Table 28: Approvals for study, Pacific students, 2002–06 and 2007–11
and country of
|Papua New Guinea||772||794||2.8|
|Federated States (FSM)||22||6||-72.7|
|Northern Mariana Islands||0||0||0.0|
|Wallis and Futuna||0||0||0.0|
Source: Department of Labour
As with temporary work, study visas/permits can often be a route, via temporary work, towards more permanent residence in New Zealand (and Australia). Table 29 contains details of the numbers of Pacific students issued a permit to study in New Zealand at some stage between July 1997 and June 2005 and who went on to seek a work permit or to seek approval for residence in New Zealand. In total just over 9,000 Pacific students were issued permits to study during the period. This number is smaller than the data for total number of permits issued shown in Table 27, because some students would have had multiple permits enabling them to return for several years to study and each permit is valid just for the immediate period of study.
The Pacific students comprised just over 4 percent of all students issued with permits to study in New Zealand during the period. Higher shares of Pacific students transitioned to temporary work (6.3 percent of the total) and residence (10 percent of the total) than those with study permits. The inference is that this is a significant route to work and residence, especially for Fiji citizens (Table 29).
Table 29: Transitions from study to work and residence, Pacific students, 1997–2005
by June 05
|Papua New Guinea||639||32||27||5.0||4.2|
|Nthern Mariana Is.||0||0||0||0||0|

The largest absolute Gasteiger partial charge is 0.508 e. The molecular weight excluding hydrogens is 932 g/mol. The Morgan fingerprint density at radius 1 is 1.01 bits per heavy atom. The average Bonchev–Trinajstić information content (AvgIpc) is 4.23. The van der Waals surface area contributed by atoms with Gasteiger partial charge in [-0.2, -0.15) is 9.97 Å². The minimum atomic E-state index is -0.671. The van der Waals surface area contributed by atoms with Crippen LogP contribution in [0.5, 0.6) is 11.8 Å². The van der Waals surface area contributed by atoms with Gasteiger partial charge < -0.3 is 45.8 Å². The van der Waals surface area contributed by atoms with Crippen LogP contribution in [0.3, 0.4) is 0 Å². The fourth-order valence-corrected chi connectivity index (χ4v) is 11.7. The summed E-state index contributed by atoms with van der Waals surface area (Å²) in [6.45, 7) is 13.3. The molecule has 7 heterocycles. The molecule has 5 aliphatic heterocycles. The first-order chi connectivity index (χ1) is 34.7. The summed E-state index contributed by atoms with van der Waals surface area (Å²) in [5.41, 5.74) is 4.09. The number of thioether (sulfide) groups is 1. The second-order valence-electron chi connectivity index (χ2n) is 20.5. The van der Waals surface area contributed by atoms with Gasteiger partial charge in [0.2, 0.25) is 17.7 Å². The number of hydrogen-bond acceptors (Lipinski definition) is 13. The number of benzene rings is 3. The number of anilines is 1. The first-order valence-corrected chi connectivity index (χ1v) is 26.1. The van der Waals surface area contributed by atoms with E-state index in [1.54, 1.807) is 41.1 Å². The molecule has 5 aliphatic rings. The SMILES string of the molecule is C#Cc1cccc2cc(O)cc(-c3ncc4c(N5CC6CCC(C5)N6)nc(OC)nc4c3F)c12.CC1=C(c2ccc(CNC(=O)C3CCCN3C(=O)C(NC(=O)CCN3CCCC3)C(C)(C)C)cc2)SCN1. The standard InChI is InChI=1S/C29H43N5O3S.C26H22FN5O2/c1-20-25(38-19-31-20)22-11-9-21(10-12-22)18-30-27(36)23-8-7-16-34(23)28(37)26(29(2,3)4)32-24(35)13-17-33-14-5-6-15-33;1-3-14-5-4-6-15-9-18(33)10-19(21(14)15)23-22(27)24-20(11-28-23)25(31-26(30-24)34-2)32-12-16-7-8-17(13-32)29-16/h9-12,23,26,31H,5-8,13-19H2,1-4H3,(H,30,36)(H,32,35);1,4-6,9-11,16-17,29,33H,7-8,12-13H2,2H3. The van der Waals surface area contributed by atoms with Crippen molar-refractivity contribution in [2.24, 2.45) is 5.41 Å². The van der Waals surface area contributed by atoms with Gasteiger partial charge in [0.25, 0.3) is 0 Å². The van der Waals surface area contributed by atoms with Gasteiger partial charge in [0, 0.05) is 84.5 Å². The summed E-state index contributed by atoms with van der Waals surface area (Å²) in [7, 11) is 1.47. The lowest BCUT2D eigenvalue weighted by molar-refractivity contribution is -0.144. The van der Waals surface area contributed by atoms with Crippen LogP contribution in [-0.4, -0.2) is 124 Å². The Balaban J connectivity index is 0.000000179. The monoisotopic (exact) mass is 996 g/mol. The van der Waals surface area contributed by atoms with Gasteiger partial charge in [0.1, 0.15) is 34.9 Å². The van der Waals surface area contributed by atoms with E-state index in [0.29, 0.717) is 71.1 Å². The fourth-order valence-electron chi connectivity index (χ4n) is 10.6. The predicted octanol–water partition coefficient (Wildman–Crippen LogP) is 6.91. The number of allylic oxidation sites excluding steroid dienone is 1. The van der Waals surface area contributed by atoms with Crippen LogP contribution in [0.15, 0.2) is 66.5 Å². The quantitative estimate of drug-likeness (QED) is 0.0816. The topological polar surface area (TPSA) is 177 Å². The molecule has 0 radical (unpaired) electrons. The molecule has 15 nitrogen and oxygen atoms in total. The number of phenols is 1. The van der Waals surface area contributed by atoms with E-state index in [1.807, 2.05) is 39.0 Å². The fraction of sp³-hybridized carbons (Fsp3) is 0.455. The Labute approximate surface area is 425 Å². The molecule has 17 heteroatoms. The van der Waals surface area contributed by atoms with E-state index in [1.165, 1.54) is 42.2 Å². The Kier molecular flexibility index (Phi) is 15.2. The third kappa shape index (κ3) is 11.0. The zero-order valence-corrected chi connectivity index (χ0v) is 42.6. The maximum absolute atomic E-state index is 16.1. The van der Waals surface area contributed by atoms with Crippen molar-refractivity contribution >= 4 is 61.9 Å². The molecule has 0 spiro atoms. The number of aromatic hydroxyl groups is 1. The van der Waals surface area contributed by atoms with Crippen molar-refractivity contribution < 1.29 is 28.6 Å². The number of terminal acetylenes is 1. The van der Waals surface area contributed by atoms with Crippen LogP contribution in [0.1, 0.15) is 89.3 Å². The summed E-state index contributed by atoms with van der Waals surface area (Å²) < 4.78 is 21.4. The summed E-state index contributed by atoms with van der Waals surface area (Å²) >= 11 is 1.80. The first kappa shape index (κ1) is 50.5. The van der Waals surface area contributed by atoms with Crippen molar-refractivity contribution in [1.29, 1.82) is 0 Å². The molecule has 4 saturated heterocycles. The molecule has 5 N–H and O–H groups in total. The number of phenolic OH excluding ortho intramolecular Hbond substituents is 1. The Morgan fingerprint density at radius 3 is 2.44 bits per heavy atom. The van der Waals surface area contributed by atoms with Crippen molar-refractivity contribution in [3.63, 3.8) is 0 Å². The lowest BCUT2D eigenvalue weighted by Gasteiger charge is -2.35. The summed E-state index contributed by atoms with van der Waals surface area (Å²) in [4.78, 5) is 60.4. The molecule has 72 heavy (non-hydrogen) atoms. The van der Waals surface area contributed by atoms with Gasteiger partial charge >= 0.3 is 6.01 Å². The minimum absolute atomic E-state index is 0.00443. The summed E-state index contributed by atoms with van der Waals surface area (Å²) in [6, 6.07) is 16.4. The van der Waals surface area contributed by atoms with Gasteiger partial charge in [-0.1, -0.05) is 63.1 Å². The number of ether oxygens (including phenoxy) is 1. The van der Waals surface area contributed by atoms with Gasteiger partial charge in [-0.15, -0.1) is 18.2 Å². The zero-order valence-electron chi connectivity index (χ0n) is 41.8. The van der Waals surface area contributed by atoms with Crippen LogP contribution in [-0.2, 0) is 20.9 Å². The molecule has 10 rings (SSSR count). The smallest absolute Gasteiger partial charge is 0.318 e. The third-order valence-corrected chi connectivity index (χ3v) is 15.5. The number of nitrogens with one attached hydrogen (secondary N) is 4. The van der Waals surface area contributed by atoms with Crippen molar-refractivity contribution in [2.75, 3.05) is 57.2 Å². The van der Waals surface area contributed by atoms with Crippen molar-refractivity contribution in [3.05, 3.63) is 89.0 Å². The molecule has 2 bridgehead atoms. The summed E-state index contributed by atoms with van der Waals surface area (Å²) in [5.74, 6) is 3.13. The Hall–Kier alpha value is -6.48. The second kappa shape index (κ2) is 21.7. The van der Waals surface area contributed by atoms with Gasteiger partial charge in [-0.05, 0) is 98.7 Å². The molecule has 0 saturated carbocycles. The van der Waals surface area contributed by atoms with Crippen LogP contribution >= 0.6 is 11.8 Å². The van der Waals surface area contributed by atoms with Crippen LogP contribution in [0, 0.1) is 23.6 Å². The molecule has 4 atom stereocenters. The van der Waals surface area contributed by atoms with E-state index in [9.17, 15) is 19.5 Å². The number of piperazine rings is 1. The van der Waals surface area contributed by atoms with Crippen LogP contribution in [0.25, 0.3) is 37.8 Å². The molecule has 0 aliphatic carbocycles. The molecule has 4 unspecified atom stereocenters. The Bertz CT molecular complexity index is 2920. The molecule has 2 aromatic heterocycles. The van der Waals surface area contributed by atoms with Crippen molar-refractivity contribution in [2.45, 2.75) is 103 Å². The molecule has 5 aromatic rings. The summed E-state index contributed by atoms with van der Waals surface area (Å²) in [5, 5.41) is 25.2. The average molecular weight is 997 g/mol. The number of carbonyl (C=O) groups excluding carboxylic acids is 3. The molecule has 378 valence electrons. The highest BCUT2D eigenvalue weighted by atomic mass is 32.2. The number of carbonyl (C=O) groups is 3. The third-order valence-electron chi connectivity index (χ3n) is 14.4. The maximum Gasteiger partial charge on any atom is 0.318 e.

|Wallis and Futuna||1||0||0||0||0|
|Total all countries||221718||15675||28853||7.1||13.0|
Note: SP refers to a permit or visa to study in New Zealand. The numbers shown here are for clients from Pacific countries who had their first student visa or permit approved.
Source: Bedford (2008: 166)
Increasing provision of scholarships for Pacific students in Australia and New Zealand will be accompanied longer term by increasing pressure for work and residence. This will become marked once the students have completed any bonds for service back in the islands that were a scholarship condition.
A better educated local population will also have greater aspirations for work outside village agriculture. This has certainly been the experience of Polynesia for the past 50 years and will become increasingly so in Melanesia over the next 50 years. Fostering this pressure for opportunities to work and live in New Zealand and Australia is more widespread awareness of the lifestyles Pacific peoples enjoy in cities such as Brisbane, Sydney and Auckland. This awareness is enhanced by more intensive visitor flows as well as the rapid growth of social networking (via computers and cell phones) between communities in the islands and their kin overseas.